The participants discussed the DeBot contest proposal and TIP-3 managing, outlined their ideas and goals.
The idea of the contest: to set a task for the participants so that they show not only their abilities to develop DeBot, but also their ability to evaluate third-party work on creating DeBots. Thus, a competent jury group can be formed from the winners of this contest.
Pavel P offered to extend the DeBot contest for 2 weeks, and Mitja, in turn, offered to write solutions for external architecture.
Mitja also decided to speak out about the culture of the Russian-speaking Free TON community: “If someone needs something, he takes his own, instead of, for example, going and offering something, contributing someone else’s code, a ready-made contract. We need to work in this direction. This will significantly speed up the development process”.
Ivan Kotelnikov summed up the discussion by sharing his vision of the DeBot contest criteria: “They have to work, demonstrate some kind of clear working use case, so that the repositories are well designed. And there are additional options: you need to comment on each other”.
The idea of the contest: there is a TIP-3 standard with a fairly concise description, a minimalistic interface that intentionally does not allow you to do some things. This can be done via the contract management and the contestants are encouraged to practice. Participants can apply different user cases, including logic in different versions.
Alexander Hramcov added that it is also possible to apply Solidity implementation, which can also work according to the TIP-3 standard. Aleksandr Hramcov added that the Solidity implementation can also be applied, which can also work according to the TIP-3 standard.
Roman Nguyen believes that the interface must be common, otherwise the wallets will simply not be able to support TIP-3.
Mitja believes that there is a specification for TIP-3 and any changes to the interface should be approved at meetups, via proposals. This is exactly what TON Labs is going to practice — there are two changes in the plans.
When asked why Solidity should not be used, Mitja answered brusquely: “Because TIP-3 Solidity does not exist, there is only a semblance”.
Alexander Gramtsov noted that there is already a solution to the problem of using solidity. The wallet owner can set up a callback in the wallet, and this callback will be called by the token receiver to send a notification.
“The contract will have a subsidiary token contract,” explains Aleksandr Hramcov. — In this token contract, a callback must be configured to obtain the necessary information: balance, owner, token type. The pool receives a notification from its wallet with the full data”. However, this function is optional because it requires additional gas costs.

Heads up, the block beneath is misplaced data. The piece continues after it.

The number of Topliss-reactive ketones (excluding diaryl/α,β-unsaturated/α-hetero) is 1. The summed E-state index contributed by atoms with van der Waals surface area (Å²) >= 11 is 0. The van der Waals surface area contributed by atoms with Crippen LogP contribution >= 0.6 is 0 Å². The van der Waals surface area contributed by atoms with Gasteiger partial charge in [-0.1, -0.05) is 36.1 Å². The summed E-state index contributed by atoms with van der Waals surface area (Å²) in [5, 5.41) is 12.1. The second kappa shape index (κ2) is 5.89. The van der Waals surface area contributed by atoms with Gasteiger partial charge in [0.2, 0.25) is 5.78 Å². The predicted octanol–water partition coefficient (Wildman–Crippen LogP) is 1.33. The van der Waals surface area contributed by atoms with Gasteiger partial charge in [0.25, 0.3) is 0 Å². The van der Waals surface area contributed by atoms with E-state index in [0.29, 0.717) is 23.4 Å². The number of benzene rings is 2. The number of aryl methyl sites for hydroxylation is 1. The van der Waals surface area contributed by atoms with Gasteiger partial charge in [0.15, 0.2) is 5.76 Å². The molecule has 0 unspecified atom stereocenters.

Ivan Kotelnikov clarified whether it is possible to make the implementation of solidity and c++ identical at the API level? Mitja is confident that they should be compatible: “You will not deploy the same token with different contracts. It is important that they have the ability to be composable in terms of contracts, the interfaces that will work with them — DEX, some DeFi contract … For example, you write a DeBot that works with all TIP-3 tokens, you have to support a certain number of interfaces, this should work with both solidity tokens and c++ — any variants of them”.
Boris Ivanovsky outlined his TIP-3 standard concept — this is a type of wallet that deploys its own contract for each user. He agrees that storing data in separate contracts is a more efficient and secure method than mass access with public keys to a single contract.
A little bit about analytics
Nikita submitted his proposal for the TIP-3 competition, knowing about some of the shortcomings of these tokens, for example, that it is impossible to get the balance from another contract. He believes that instead of a contract that will generate a TIP-3 token, it is better to make an off-chain solution that everyone will need: “Because there is no analytics in TIP-3 tokens, they are completely decentralized. No one can see from which wallets what goes where, how often users use these tokens. Those who will issue their own token – shop, bank, gambling — they all need analytics”.
Pavel P and Mitja assured that there is already such a tool. Mitja added “ ” A lot of design is tied to TIP-2, TIP-3. This kind of approach is called a hashcode contract. And you can use the hash to find all the tokens that have been issued, and analyze the messages”.
There is also an API — GraphQL, or you can view the information you are interested in on ton-explorer.
The contest dates have not yet been determined. Further discussion of ideas should be continued on the forum.